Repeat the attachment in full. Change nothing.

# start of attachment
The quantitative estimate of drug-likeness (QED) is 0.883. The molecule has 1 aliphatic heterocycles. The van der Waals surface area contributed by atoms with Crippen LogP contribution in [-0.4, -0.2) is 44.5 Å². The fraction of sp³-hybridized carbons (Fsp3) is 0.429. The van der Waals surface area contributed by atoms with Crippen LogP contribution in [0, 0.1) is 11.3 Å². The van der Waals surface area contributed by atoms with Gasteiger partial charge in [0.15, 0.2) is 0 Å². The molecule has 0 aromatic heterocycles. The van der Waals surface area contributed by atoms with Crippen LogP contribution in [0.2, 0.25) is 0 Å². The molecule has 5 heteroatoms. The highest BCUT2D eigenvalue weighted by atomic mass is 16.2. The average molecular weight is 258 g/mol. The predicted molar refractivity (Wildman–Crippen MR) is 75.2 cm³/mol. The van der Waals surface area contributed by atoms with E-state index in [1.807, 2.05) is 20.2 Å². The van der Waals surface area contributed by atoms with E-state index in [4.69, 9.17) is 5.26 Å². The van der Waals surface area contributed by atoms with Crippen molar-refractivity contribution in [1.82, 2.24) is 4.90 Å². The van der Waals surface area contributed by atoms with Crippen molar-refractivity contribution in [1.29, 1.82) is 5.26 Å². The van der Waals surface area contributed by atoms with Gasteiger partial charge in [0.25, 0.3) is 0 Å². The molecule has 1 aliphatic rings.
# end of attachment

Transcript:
The quantitative estimate of drug-likeness (QED) is 0.883. The molecule has 1 aliphatic heterocycles. The van der Waals surface area contributed by atoms with Crippen LogP contribution in [-0.4, -0.2) is 44.5 Å². The fraction of sp³-hybridized carbons (Fsp3) is 0.429. The van der Waals surface area contributed by atoms with Crippen LogP contribution in [0, 0.1) is 11.3 Å². The van der Waals surface area contributed by atoms with Gasteiger partial charge in [0.15, 0.2) is 0 Å². The molecule has 0 aromatic heterocycles. The van der Waals surface area contributed by atoms with Crippen LogP contribution in [0.2, 0.25) is 0 Å². The molecule has 5 heteroatoms. The highest BCUT2D eigenvalue weighted by atomic mass is 16.2. The average molecular weight is 258 g/mol. The predicted molar refractivity (Wildman–Crippen MR) is 75.2 cm³/mol. The van der Waals surface area contributed by atoms with E-state index in [1.807, 2.05) is 20.2 Å². The van der Waals surface area contributed by atoms with E-state index in [4.69, 9.17) is 5.26 Å². The van der Waals surface area contributed by atoms with Crippen molar-refractivity contribution in [1.82, 2.24) is 4.90 Å². The van der Waals surface area contributed by atoms with Crippen molar-refractivity contribution in [1.29, 1.82) is 5.26 Å². The van der Waals surface area contributed by atoms with Gasteiger partial charge in [0.25, 0.3) is 0 Å². The molecule has 1 aliphatic rings.